August is probably the best month of the year to be a book-lover.
The CBCA Winners List is announced and all things bookish are celebrated during Book Week.
(Did your littles have a Book Week Parade this year? Who did they go dressed as?)
We’ve come across so many amazing books this month.
Lots to get through, so let’s just dive in.
ABCs by Charley Harper
You know a book is going to be amazing when it has endpapers like this!
Could you get a cooler introduction to your ABCs?
Charley was a lover of the Great Outdoors and this book features his signature illustrations of animals and nature.
It’s like a mini-Art Gallery in a picture book!
Float by Daniel Miyares
We had an amazing run on wordless books this month.
This is just one of them.
Told with a simple palette of greys, whites, blacks and yellows, it follows the adventures of an imaginative, little boy and his paper boat in a downpour. (The endpapers show you how to fold your own paper boat.)
It is a tale that transcends words.
Please, Mr Panda by Steve Antony
If these endpapers don’t make you crave doughnuts, then I don’t know what will!
If you know a little person who forgets their manners occasionally, this is the book for them.
Panda offers his doughnuts to his animal friends, but they forget their manners.
The illustrations are bold and striking and the story simple but delightful and effective.
Find Me a Castle by Beci Orpin
A look-and-find book of the most glorious order.
Each double page spread instructs you, via rhyme, to look for certain items amongst the colourful illustrations.
This is the kind of book that can be enjoyed in short spurts or in long, leisurely snuggle sessions.
Definitely the kind of book that you can return to again and again. And again.
Footpath Flowers by Jon Arno Lawson and Sydney Smith
I’m calling it. I think this could be one of my favourite picture books of 2015.
Another wordless wonder.
A little girl follows her distracted dad as they walk through an urban landscape.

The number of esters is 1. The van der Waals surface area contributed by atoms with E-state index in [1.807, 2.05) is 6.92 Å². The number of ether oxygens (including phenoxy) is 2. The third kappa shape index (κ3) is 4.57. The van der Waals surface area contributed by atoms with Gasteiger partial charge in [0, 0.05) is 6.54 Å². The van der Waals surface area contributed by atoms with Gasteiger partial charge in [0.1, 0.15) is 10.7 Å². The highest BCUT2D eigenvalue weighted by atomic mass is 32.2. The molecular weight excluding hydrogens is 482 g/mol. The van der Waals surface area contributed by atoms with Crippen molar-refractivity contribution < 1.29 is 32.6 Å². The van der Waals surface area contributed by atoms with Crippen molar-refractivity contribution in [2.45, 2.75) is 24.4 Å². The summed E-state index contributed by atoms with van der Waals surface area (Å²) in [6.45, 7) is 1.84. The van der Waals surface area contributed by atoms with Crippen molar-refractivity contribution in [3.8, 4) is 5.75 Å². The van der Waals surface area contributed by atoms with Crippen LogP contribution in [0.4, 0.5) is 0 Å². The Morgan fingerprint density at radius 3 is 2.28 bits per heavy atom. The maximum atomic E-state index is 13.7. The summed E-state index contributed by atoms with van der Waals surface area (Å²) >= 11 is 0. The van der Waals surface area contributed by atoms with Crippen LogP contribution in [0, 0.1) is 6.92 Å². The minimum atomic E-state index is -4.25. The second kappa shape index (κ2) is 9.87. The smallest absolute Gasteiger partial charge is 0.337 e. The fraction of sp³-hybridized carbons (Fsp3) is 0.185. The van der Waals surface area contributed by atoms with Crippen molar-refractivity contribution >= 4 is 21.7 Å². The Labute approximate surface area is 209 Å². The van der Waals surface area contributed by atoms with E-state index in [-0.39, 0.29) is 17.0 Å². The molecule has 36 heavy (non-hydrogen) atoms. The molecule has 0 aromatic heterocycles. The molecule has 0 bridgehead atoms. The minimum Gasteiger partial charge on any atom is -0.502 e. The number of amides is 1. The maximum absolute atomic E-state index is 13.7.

He fails to take in the beauty around him as he rushes around. She stops to pick wild flowers.
Each flower becomes a gift for a person or animal that she encounters.
This book celebrates the small acts that make a big difference in the every day.
The Underwater Fancy-Dress Parade by Davina Bell and Alison Colpoys
Anxiety is a tough emotion for kids to deal with.
This book gently and exquisitely explores the anxiety that little Alfie deals with on the day before the underwater fancy-dress parade.
The illustrations are grey with pops of fluorescent colour.
This is a masterpiece- a book that lingers with you long after you’ve read the final word.
The Marvellous Fluffy Squishy Itty Bitty by Beatrice Alemagna
Beatrice Alemagna is one of my favourite illustrators. Her work is charming and quirky.
Eddie thinks she isn’t very good at anything.
On the morning of Mum’s birthday, she hears her sister say, “Fluffy…. Squishy… Itty… Bitty.”
So Eddie sets off on an adventure through the streets of Paris to find the perfect Fluffy Squishy Itty Bitty for mum (without knowing what a Fluffy Squishy Itty Bitty is- nor do the shopkeepers she visits.)
It turns out that Eddie is very good at finding a Fluffy Squishy Itty Bitty.
Watch a clip of it here.
Where’s the Elephant? By Barroux
Where’s the elephant? Where’s the parrot? Where’s the snake?
These words appear on the first double-page spread. The rest of the book is wordless.
This book starts as a colourful, cheerful Where’s Wally-esque book.
As you turn the pages, it becomes apparent that it actually very seriously addresses the issue of deforestation.
It took my breath away.
Happy Birthday, Madame Chapeau by Andrea Beaty and David Roberts
Madame Chapeau creates one-of-a-kind hats perfectly tailored to her customers.
For her birthday, she sets off to dine solo, resplendent in her birthday bonnet.
However, a crow flies away with her bonnet and what happens next is a lesson on why it’s worth waiting for the perfect match.
The pictures and rhyming text in this glorious book made my eyes, ears and heart sing.
Black Cat, White Cat by Silvia Borando
A lovely tale of how others can introduce us to a whole new world of experiences.
Black Cat only ever goes out in the day. White Cat only ever goes out in the night.
When they decide to explore the world of the other, their paths cross.
A palette of black, white and grey illustrations lead to a surprise colourful ending.
Currently The Toddler’s favourite read.
Red: A Crayon’s Story by Michael Hall
It is hard to stay true to yourself when the rest of the world is trying to change you.
Especially when you are a blue crayon trapped in the body of a red crayon.
No matter how hard he tries, he can’t be red.
A new friend gives him the helping hand he needs.
This is a humorous and heart-warming book.
What picture books have you enjoyed at your place this month?